Published by Mashable 6th April 2011
What a difference a millisecond can make. When it comes to browsing the web, every tiny moment counts — and the fewer moments that pass between a mouse click and a fully loaded page, the better.
Given this better-faster mentality, the consequences for slow-loading pages can be dire for site owners; most users are willing to navigate away after waiting just three seconds, for example. And quite a few of these dissatisfied users will tell others about the experience.
What’s more, our entire perception of how fast or slow a page loads is a bit skewed. While we’re waiting for a site to materialize in a browser tab, pages seem to load about 15% slower than they actually do load. The perception gap increases to 35% once we’re away from a computer.
But for the precious milliseconds site owners can shave off page load times, they can see huge returns. For example, Amazon.com increased its revenue by 1% for every 100 milliseconds of load time improvement. And Aol said its users in the top 10% of site speed viewed around 50% more pages than visitors in the bottom 10%.
Site optimization firm Strangeloop has provided us with a slew of graphically organized stats on just how long pages take to load, why they take as long as they do, and just how long the average Joe or Jane is willing to wait around for your site.
Check out the infographic below.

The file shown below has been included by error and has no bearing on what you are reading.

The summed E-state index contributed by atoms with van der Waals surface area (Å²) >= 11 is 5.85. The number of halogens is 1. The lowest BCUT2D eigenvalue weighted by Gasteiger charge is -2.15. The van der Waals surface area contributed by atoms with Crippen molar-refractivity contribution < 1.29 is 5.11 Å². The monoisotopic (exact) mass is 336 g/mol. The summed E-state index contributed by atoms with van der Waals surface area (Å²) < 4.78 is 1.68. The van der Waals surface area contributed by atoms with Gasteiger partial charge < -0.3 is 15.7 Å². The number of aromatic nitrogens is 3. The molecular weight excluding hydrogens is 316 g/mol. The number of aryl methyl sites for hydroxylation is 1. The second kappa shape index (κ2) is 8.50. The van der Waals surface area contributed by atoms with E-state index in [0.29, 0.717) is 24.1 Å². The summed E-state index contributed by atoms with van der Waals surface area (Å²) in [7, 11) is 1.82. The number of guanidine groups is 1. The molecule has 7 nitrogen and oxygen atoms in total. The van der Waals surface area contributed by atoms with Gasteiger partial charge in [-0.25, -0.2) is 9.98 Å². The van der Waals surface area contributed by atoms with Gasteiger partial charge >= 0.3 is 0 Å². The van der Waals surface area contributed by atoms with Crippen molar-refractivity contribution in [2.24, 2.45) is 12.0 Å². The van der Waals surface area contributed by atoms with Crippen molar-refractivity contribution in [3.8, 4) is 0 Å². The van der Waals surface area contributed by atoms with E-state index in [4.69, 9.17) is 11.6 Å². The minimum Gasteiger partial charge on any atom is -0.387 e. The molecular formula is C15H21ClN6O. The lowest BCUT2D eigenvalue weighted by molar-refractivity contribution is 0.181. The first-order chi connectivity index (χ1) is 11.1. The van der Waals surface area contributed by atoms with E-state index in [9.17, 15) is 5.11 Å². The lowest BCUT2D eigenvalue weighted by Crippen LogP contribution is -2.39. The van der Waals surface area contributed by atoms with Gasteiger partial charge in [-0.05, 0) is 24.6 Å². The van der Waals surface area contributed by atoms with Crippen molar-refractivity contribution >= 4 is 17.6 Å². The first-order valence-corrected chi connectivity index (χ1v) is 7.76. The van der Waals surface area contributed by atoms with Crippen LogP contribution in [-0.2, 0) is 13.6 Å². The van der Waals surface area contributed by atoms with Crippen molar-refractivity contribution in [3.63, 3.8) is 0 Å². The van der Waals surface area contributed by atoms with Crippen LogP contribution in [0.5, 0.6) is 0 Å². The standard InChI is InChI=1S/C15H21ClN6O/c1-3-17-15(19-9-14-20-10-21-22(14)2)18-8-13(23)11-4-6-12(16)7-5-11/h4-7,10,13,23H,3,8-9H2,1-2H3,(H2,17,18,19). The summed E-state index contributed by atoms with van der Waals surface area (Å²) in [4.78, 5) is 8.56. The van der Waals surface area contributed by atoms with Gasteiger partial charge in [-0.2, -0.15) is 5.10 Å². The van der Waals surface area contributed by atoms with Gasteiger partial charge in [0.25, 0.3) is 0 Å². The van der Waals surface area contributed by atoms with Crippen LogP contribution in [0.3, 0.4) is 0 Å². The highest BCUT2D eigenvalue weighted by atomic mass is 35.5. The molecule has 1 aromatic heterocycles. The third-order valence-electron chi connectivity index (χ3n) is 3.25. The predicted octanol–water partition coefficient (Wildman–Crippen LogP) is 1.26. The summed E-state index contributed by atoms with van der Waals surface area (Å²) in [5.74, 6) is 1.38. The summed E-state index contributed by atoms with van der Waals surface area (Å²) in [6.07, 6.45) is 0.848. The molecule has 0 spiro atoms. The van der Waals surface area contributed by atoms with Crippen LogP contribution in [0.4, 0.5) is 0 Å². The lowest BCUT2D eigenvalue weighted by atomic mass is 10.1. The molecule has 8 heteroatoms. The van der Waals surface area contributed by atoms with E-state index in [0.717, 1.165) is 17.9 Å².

And site owners, if you’re worried about speed, do a quick pulse-check with Google’s free and easy page speed tool, Page Speed Online.
Many clients struggle with the notion that they can improve performance and be ‘up there’ with the likes of the e retail behemoths such as Amazon et al.
Excellent thoughts from Joshua Bixby of Strangeloop.
How to perform a 5-minute page speed/revenue analysis of your ecommerce site
I proselytize the value of performance for a living. I am a member of the tribe that believes, beyond a shadow of a doubt, that improving the performance of your website will make you more money. I have dozens of stats at my disposal to convince you, and I feel an evangelical need to save non-believers from their errant ways.
Sometimes I’m confronted by non-believers who have the audacity to question my army of statistics and feel that the results at Amazon, Bing, Microsoft, Ebay, Shopzilla, AutoAnything, etc. do not apply to them.
I was confronted with one of these non-believers last week. In this case, he was a non-believer who was open enough to spend time brainstorming how the data could be presented in a way that would be more convincing. I am proud to say that he came out the other side as a serious performance convert. I want to share his conversion story.
“These stats don’t apply to me.”
I hear this a lot and I get it. It’s difficult for mortal companies to see themselves in relation to ecommerce mega-giants like Amazon and Ebay. This is why we put together stats on mortal companies.
But even those stats didn’t feel comparable for my skeptical comrade. He wanted to get an idea for how his site speed affects his users on his site with his content. Fair enough. My challenge was to figure out how to do this.
The obvious answer was to just implement Site Optimizer, speed things up, then check out conversion rate changes using a segmentation test, but this wasn’t an option. He needed to get buy-in before we could run a test implementation.
It was a chicken-or-the-egg conundrum. After much discussion, we decided to find proxies in his current analytics program that might convince him that performance would make him more money.